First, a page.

1992 Toyota Celica GT- Coupe 2.2L from North America


Great Car, I'd recommend it to anyone!


The antenna has fallen off, but it was easily screwed back on in a matter of three minutes.

No mechanical problems at all.

General Comments:

Great car. I used to own a 1995 Dodge Intrepid (auto) and loved the car for it's power. I thought that switching to a smaller car would prove to be a little disappointing as far as the power that it could provide, but I was proven wrong.

Car is fast


Shifts perfectly

Exterior is in excellent condition

Interior is in perfect condition

Love the look and feel of this car.

(this was my first car that was stick, I learned how to drive it in about 30 minutes and it was great)

Would you buy another car from this manufacturer? Yes

Review Date: 30th April, 2005

1992 Toyota Celica GT 2.0 from North America


Reliable and sporty import


The serpentine belt slipped, but did no damage at all to the engine. The total cost including labor was $146.00.

Apart from that, I have done nothing to the car except put a new set of tires on, and changed the oil every 4,000 miles.

General Comments:

A great little car with surprising performance and great fuel economy. It's a bit cramped inside, but not uncomfortable. The trunk is huge for such a small car.

If you need parts, most are available off the shelf at popular parts centers.

The car has no rust at all, and turns heads.

The only fault I've had was due to the original owner never replacing the serpentine belt, and it got old and slipped, which knocked the timing out. This was a simple fix.

The car is 100% reliable, which is more than can be said for the Chevy Malibu that it replaced.

Would you buy another car from this manufacturer? Yes

Review Date: 19th April, 2005

1992 Toyota Celica GT Convertible 2.2L 5-Speed from North America


I loved this car! Get one!


My mother bought this car in 1994 with only 10000 miles on it. I bought it from her in 2002 when she was getting ready to upgrade. This was also the time that it needed some minor maintenance which she didn't want to take care of.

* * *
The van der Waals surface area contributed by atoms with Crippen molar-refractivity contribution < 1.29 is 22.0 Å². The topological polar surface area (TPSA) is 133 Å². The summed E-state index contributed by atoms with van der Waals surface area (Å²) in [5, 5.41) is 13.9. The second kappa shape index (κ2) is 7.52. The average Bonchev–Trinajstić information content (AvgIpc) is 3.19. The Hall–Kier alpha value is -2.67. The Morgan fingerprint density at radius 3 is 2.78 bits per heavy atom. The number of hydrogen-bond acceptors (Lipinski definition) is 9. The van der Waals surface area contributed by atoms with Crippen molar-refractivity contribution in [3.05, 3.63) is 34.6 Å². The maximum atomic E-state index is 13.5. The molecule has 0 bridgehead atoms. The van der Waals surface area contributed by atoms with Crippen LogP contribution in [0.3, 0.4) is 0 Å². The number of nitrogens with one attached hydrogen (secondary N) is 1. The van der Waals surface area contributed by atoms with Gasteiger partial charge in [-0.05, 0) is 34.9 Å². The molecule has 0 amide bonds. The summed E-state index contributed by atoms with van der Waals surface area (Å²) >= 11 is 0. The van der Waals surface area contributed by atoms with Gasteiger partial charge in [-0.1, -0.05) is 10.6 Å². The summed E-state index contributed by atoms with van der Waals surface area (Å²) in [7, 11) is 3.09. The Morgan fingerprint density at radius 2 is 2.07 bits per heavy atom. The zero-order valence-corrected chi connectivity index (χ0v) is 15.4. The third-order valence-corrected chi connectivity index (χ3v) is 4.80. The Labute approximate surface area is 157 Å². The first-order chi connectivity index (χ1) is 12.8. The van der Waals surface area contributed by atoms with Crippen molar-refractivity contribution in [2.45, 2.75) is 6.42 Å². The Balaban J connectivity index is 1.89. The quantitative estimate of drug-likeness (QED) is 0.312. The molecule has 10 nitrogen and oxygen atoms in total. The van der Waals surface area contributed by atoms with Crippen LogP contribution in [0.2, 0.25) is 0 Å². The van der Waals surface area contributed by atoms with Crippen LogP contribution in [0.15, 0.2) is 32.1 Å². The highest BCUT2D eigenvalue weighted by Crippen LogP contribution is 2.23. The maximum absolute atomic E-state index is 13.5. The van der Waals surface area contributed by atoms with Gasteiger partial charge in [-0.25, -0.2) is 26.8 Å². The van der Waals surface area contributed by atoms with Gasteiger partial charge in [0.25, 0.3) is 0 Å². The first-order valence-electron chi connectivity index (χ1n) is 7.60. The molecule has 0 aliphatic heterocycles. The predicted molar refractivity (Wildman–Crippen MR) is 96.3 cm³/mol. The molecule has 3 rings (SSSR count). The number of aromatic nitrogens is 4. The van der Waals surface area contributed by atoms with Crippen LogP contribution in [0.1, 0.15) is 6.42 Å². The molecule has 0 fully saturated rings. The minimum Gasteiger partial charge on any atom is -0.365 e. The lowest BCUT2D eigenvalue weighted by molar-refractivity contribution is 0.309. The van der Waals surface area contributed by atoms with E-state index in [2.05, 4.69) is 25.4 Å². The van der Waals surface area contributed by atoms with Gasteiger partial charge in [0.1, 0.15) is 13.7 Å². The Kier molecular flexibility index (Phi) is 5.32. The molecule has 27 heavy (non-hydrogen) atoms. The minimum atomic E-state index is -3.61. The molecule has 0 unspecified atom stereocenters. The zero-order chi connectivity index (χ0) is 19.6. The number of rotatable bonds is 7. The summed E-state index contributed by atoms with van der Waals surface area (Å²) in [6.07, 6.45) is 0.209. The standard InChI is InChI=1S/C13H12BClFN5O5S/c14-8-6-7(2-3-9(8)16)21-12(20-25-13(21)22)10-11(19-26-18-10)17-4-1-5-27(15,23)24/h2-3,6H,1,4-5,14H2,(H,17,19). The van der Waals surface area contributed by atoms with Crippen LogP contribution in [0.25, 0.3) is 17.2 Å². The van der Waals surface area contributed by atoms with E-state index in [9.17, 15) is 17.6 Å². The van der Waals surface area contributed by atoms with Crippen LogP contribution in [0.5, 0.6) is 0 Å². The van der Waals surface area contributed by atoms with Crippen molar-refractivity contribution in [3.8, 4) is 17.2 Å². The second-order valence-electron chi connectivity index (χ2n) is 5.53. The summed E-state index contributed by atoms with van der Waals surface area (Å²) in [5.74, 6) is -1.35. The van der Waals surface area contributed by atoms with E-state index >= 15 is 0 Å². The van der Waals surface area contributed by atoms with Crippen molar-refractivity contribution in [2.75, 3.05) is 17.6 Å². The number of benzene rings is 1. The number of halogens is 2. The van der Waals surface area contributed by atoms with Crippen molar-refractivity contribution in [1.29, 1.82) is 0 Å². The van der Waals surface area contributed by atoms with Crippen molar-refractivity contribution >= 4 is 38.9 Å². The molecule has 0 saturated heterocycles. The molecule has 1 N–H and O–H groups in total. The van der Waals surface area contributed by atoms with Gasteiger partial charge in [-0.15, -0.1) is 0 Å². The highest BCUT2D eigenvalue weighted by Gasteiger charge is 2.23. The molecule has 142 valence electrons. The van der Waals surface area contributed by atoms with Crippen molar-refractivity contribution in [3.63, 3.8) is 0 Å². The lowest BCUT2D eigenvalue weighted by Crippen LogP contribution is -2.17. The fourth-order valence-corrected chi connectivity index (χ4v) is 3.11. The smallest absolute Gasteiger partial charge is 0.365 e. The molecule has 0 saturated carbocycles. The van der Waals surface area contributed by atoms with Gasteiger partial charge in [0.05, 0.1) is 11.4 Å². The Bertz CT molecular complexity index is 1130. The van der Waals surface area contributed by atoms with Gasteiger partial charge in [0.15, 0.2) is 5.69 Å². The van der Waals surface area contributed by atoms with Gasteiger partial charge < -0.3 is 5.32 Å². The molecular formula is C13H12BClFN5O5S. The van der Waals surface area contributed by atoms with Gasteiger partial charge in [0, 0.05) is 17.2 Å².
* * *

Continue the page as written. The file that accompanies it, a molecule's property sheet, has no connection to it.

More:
The CV Joints had to be replaced which cost $300.

The back window ripped at the corner. It had also done this back when my mom first bought it. The dealership said this was the stress point of the top. This was somewhat of a problem considering I had fairly expensive speakers in the trunk right under the window, however, it wasn't worth fixing because it didn't leak too bad.

The power antenna stopped working many years ago.

General Comments:

I couldn't part with this car when my mom wanted to sell it. Even though it was 10 when I started driving it, it had spent just about every night in the garage and people thought I bought a new car.

I don't quite understand how, but some people thought it was a BMW.

Having grown up with this car and being the youngest child, I spent plenty of time in the back seat including a ten hour trip to St. Louis. I definitely wouldn't recommend the back seat for large people.

There is actually less noise in this car than in my moms new Solara Convertible.

The manual transmission is the only way to go. The automatic saps a lot of power and isn't near as fun. This isn't the fastest car or the best handing, however, there wasn't another one like it in the city I grew up in. There isn't a car that looks anything like it.

If a school bus had not had its way with my baby, I would have kept it until I died. Even then, I would be buried in it.

I would buy another if I could find one in as good of shape.

Would you buy another car from this manufacturer? Yes

Review Date: 16th February, 2005

22nd Oct 2008, 08:52

My '91 Celica convertible still has the original top but the plastic window is about done for. It too has tears in the corners from about a year or so back. I sealed these with contact cement on either side. The window yellowed to the point one couldn't see thru it anymore so I painted it gray. My plan is to cut out the old one & put in a slightly larger one & attach it w/glue & velcro from the inside. Top replacement from a top shop are pricey on these.

15th Jun 2009, 17:09

Follow up on the above comment. The local top shop wanted $325 to remove, sew new plastic window, reinstall my top. Yesterday I took the plunge & cut out my old plastic window & velcrowed in a replacement. I used 4 dollars worth of WalMart velcro that I glued into place w/contact cement (glue). After I had the velcro in position on both the rear inside of the top & on the window. a friend & I put it in place. So far so good, we got the window tighter than I expected. It stays in place during top up & down motions. I don't know how it'll handle the rain (yet) but I think with a little sealer I can make it do pretty good. Total investment $40.